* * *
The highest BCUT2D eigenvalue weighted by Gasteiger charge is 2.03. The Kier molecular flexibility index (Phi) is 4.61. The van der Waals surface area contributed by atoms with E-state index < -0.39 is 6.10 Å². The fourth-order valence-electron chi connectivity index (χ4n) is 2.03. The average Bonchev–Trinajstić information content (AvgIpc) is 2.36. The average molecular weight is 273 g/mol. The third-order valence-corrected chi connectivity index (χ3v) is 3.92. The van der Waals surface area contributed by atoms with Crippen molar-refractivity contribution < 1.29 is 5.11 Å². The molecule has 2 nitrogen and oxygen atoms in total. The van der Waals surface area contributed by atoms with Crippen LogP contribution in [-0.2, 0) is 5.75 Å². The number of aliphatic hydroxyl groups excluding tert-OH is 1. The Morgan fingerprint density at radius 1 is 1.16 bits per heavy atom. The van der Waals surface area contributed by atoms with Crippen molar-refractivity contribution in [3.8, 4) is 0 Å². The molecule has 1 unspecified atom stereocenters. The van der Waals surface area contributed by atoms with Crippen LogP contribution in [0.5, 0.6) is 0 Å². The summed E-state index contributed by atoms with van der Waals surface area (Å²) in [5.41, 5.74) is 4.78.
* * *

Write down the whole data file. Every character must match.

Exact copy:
The highest BCUT2D eigenvalue weighted by Gasteiger charge is 2.03. The Kier molecular flexibility index (Phi) is 4.61. The van der Waals surface area contributed by atoms with E-state index < -0.39 is 6.10 Å². The fourth-order valence-electron chi connectivity index (χ4n) is 2.03. The average Bonchev–Trinajstić information content (AvgIpc) is 2.36. The average molecular weight is 273 g/mol. The third-order valence-corrected chi connectivity index (χ3v) is 3.92. The van der Waals surface area contributed by atoms with Crippen molar-refractivity contribution < 1.29 is 5.11 Å². The molecule has 2 nitrogen and oxygen atoms in total. The van der Waals surface area contributed by atoms with Crippen LogP contribution in [-0.2, 0) is 5.75 Å². The number of aliphatic hydroxyl groups excluding tert-OH is 1. The Morgan fingerprint density at radius 1 is 1.16 bits per heavy atom. The van der Waals surface area contributed by atoms with Crippen molar-refractivity contribution in [3.8, 4) is 0 Å². The molecule has 1 unspecified atom stereocenters. The van der Waals surface area contributed by atoms with Crippen LogP contribution in [0.5, 0.6) is 0 Å². The summed E-state index contributed by atoms with van der Waals surface area (Å²) in [5.41, 5.74) is 4.78.